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Types of Nuclear Power Plants – Boiling Water Reactors (BWR)

written by: Ricky • edited by: Lamar Stonecypher • updated: 9/10/2008

Boiling Water Reactors (BWR) are types of power plants that work similar to a pressure cooker where steam is generated from heat within the reactor core which in turn is used to drive the turbine blades that turns the generator. Read on for some interesting information about BWR.

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    Steam possesses immense power and we see that in a lot of applications in every day life, right from the pressure cooker which makes those stubborn pulses soft, to driving the heavy steam engine (although they are hardly seen these days). This steam can also be used to generate electricity by driving a turbine alternator arrangement with it. Nothing new, you might say, but then here water is not boiled by traditional heat sources but using the heat of the atom, in the form of exothermic heat from a nuclear fission reaction. BWR or boiling water reactor plants form an important variety amongst the commonly used types of power plants.

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    The BWR Reactor: 3 in 1 Functionality

    The main beauty of a BWR lies in the fact that the same water is used for all three purposes as a moderator, coolant, and the source for steam which drives the turbine blades. Water passes over the reactor core absorbing heat and turning into steam which is fed to the turbine blades. The used steam from the turbines is then fed into the condenser which coverts it into liquid state to be fed again into the reactor core, thus completing the closed loop cycle. The Fuel used in this type of reactor is enriched Uranium.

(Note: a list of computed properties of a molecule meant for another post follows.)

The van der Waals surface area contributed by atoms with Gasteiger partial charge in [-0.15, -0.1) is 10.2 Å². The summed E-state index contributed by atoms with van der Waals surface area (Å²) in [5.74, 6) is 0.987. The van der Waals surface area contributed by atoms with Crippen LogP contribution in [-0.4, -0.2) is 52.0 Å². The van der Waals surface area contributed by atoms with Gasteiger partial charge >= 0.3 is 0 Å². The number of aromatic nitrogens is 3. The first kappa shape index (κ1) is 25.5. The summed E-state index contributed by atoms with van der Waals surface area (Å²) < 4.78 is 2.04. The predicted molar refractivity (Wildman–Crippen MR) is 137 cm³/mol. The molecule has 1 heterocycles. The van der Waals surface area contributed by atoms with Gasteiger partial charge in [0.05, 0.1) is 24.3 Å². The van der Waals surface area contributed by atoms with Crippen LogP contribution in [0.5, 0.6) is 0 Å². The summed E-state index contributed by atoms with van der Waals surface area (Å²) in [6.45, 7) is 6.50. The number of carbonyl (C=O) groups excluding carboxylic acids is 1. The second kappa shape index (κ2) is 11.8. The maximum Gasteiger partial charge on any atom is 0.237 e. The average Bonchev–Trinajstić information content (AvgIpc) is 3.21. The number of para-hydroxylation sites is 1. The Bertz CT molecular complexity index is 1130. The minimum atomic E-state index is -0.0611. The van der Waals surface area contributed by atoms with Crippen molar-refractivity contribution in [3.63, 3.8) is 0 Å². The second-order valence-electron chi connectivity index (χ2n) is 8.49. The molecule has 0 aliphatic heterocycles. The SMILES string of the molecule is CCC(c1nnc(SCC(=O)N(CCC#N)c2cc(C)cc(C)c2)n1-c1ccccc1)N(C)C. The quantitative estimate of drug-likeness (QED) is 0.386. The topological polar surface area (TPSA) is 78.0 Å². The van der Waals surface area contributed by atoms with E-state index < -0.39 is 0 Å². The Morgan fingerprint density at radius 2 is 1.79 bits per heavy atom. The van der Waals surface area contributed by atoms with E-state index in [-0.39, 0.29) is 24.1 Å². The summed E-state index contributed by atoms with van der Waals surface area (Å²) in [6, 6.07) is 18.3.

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    Benefits and Drawbacks

    • Since there is no need for a separate boiler arrangement to produce steam unlike in some other types of nuclear reactors, it reduces the complexity of the arrangement and related costs. Moreover this leads to a reduced size of the reactor for a given amount of output.
    • A BWR has self controlling characteristic which stems from the fact that an increase in reactivity causes increase of steam formation in the reactor. This increase of steam is accompanied by a decrease of density of the coolant which also acts as the moderator hence pushing the fuel towards sub-critical zone.
    • One of the biggest drawbacks of a BWR reactor is its inefficiency to deal with sudden increase in load. This is due to the very fact of self balancing as explained in the previous point which is good for a fixed load but makes it a drawback when dealing with sudden increases of load.
    • Since the same water is used for all purposes including moderation and cooling, it tends to be slightly radioactive. Hence when this water is fed to the turbines, they need to be shielded for this very reason. However the good news is that the half life of the radioactive steam is just of the order of 15 minutes which is manageable.
    • The chances of fuel getting "burnt out" are significant in a BWR reactor mainly because water is in direct contact with fuel and when the same water gets converted to steam it may blank parts of the fuel surface from coming in contact with water thus leading to such a situation.

    Hence we see that a boiling water reactor is pretty useful due to its good thermal efficiency, smaller size per unit power output and its characteristic to use water as coolant, moderator and steam generator.